Orally ingested warfarin is virtually completely absorbed, and peak serum concentrations occur approximately 3 hours after administration.178 Because only the free warfarin is therapeutically active, concurrent administration of xenobiotics that alter the concentration of free warfarin, either by competing for binding to albumin or by inhibiting warfarin metabolism, may markedly influence the anticoagulant effect.12,61,178 The pharmacologic response to warfarin is a polygenic trait with approximately 30 genes contributing to its therapeutic effects.101 Table 59–1 lists the xenobiotics that interfere with or potentiate warfarin's effects. Although vitamin K regeneration is altered almost immediately, the anticoagulant effect of warfarin, as well as other oral anticoagulants, is delayed until the existing stores of vitamin K are depleted and the active coagulation factors are removed from circulation. Because vitamin K turnover is rapid, this effect is largely dependent on factor half-life (t1/2), with factor VII (t1/2 ~5 hours) depleted most rapidly.61 For a prolongation of the INR to occur, factor concentrations must fall to approximately 25% of normal values. Assuming complete inhibition of the vitamin K cycle, this suggests that in most patients who are not originally anticoagulated, at least 15 hours (three factor VII half-lives) are required before warfarin's effect is evident.59 In fact, complete inhibition does not occur, and hence the onset of coagulation is even further delayed.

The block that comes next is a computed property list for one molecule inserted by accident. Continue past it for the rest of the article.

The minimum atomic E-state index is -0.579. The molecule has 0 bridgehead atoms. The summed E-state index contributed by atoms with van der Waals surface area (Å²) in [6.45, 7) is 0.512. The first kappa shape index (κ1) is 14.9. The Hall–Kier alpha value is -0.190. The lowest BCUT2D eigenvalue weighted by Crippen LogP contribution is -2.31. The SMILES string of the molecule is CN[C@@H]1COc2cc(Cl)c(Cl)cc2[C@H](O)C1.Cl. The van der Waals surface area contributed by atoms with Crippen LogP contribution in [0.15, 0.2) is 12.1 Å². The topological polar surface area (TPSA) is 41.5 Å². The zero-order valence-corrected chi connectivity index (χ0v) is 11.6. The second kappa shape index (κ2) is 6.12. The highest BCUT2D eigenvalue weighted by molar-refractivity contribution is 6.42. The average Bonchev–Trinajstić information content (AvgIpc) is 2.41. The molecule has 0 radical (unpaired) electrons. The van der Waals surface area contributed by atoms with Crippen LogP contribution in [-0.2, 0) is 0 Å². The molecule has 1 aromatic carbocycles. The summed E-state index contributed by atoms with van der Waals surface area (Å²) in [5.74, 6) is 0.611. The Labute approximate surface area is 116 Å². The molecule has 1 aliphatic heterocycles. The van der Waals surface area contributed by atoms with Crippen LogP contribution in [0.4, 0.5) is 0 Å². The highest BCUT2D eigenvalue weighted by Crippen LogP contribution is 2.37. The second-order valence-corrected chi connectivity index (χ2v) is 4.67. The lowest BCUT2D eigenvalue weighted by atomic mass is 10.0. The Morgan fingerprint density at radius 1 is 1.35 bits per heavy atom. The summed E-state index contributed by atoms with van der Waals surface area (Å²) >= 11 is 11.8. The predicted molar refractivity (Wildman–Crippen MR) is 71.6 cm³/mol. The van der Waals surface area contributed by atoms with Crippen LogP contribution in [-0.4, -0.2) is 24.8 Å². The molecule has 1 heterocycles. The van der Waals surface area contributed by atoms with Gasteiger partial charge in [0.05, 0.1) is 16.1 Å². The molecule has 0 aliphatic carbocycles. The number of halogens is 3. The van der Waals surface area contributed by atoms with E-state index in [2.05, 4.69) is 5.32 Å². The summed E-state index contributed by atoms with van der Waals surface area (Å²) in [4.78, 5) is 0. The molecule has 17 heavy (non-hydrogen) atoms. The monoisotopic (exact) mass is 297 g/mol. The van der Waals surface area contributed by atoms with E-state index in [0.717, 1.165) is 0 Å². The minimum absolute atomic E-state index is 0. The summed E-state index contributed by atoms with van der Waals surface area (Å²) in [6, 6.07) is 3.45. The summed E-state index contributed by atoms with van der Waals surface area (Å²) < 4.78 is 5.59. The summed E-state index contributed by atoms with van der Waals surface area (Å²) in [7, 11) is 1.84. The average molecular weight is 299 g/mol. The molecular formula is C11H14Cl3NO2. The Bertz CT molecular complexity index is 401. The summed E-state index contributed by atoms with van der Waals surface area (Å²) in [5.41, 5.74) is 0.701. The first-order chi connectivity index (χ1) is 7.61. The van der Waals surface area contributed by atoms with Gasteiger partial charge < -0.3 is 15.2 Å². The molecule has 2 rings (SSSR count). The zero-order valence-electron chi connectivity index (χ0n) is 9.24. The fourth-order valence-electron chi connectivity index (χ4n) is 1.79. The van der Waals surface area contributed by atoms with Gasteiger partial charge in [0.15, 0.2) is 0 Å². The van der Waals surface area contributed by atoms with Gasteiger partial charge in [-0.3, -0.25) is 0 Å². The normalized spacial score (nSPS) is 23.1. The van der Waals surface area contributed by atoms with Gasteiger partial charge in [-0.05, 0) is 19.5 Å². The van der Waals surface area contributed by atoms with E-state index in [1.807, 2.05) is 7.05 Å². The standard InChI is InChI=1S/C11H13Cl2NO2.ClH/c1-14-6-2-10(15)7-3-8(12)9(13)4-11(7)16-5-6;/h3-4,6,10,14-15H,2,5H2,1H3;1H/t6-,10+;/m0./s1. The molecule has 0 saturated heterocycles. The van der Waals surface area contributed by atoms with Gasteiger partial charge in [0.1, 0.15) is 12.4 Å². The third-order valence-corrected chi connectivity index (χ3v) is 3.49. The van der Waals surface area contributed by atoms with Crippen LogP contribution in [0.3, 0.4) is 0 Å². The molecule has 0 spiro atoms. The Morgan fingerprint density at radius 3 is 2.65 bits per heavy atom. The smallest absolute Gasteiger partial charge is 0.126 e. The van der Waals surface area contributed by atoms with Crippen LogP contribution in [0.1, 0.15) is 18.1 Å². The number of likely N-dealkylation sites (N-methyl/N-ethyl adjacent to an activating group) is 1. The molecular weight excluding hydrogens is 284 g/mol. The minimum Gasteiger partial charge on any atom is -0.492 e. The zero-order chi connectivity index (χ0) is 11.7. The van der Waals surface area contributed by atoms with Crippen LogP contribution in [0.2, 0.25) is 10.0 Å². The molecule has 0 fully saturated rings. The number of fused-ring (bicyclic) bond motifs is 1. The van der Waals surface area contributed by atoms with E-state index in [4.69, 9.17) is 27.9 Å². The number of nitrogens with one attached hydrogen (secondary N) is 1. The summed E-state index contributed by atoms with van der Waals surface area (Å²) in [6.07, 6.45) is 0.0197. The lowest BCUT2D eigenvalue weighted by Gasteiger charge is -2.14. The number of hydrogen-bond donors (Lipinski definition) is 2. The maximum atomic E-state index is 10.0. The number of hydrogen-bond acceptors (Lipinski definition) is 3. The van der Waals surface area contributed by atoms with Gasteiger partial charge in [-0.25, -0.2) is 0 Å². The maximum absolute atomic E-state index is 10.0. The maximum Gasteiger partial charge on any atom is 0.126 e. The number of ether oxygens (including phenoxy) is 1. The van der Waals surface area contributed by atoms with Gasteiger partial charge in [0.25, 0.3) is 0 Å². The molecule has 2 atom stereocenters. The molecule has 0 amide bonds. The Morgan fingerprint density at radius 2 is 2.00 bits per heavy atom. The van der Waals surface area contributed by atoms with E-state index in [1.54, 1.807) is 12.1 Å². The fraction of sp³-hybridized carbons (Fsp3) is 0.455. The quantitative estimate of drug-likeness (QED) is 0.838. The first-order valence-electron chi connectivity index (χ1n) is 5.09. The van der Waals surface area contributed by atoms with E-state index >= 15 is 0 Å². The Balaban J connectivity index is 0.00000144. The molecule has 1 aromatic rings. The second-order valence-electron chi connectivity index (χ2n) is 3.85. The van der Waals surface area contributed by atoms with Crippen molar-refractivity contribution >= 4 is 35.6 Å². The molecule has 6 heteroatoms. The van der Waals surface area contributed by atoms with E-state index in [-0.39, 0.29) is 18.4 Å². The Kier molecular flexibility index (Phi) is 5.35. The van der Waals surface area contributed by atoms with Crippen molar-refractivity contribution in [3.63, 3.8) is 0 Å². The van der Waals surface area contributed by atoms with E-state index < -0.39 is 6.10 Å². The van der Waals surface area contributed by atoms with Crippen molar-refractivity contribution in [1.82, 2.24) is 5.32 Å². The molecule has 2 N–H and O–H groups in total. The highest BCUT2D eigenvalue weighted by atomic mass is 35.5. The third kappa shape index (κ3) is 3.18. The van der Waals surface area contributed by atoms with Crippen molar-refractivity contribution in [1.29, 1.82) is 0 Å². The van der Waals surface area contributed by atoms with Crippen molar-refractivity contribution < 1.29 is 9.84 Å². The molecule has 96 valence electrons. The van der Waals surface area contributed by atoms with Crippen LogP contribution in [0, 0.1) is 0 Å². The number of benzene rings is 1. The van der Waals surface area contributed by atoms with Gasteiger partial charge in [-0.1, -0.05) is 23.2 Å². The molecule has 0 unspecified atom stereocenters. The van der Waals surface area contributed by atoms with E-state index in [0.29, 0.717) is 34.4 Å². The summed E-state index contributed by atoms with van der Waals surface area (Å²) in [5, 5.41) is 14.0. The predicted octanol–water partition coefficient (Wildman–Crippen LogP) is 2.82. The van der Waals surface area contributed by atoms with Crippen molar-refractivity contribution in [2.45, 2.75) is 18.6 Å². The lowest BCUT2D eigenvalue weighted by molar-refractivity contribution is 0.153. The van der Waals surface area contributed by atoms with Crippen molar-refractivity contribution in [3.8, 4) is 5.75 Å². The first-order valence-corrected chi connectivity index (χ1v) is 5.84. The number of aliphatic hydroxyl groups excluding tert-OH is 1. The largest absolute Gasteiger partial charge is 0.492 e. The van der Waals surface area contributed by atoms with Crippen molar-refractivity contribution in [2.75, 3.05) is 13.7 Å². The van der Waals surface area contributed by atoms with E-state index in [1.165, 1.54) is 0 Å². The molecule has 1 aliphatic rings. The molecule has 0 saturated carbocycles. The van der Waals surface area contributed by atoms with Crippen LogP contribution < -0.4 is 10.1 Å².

Table 59–1. Common Xenobiotic Interactions With Warfarin Anticoagulation |Favorite Table|Download (.pdf)